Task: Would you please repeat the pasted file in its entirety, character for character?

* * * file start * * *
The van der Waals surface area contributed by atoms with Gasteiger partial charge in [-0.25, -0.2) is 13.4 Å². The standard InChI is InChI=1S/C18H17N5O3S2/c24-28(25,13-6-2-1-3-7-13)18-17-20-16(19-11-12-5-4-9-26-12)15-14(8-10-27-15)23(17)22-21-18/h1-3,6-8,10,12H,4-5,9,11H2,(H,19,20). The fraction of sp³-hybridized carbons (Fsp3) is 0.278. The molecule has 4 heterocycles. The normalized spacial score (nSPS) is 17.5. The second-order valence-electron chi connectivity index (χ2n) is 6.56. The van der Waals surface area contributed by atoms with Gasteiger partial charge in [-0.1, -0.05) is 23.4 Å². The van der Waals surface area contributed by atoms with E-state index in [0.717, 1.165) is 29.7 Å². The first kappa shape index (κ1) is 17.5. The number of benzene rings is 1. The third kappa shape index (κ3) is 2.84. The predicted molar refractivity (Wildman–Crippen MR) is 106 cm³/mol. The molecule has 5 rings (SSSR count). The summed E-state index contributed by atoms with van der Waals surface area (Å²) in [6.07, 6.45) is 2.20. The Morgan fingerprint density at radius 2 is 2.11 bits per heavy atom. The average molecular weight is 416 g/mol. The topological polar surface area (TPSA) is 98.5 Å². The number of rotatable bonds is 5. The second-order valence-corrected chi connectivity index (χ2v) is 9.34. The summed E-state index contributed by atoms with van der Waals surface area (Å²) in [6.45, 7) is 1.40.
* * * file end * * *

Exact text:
The van der Waals surface area contributed by atoms with Gasteiger partial charge in [-0.25, -0.2) is 13.4 Å². The standard InChI is InChI=1S/C18H17N5O3S2/c24-28(25,13-6-2-1-3-7-13)18-17-20-16(19-11-12-5-4-9-26-12)15-14(8-10-27-15)23(17)22-21-18/h1-3,6-8,10,12H,4-5,9,11H2,(H,19,20). The fraction of sp³-hybridized carbons (Fsp3) is 0.278. The molecule has 4 heterocycles. The normalized spacial score (nSPS) is 17.5. The second-order valence-electron chi connectivity index (χ2n) is 6.56. The van der Waals surface area contributed by atoms with Gasteiger partial charge in [-0.1, -0.05) is 23.4 Å². The van der Waals surface area contributed by atoms with E-state index in [0.717, 1.165) is 29.7 Å². The first kappa shape index (κ1) is 17.5. The number of benzene rings is 1. The third kappa shape index (κ3) is 2.84. The predicted molar refractivity (Wildman–Crippen MR) is 106 cm³/mol. The molecule has 5 rings (SSSR count). The summed E-state index contributed by atoms with van der Waals surface area (Å²) in [6.07, 6.45) is 2.20. The Morgan fingerprint density at radius 2 is 2.11 bits per heavy atom. The average molecular weight is 416 g/mol. The topological polar surface area (TPSA) is 98.5 Å². The number of rotatable bonds is 5. The second-order valence-corrected chi connectivity index (χ2v) is 9.34. The summed E-state index contributed by atoms with van der Waals surface area (Å²) in [6.45, 7) is 1.40.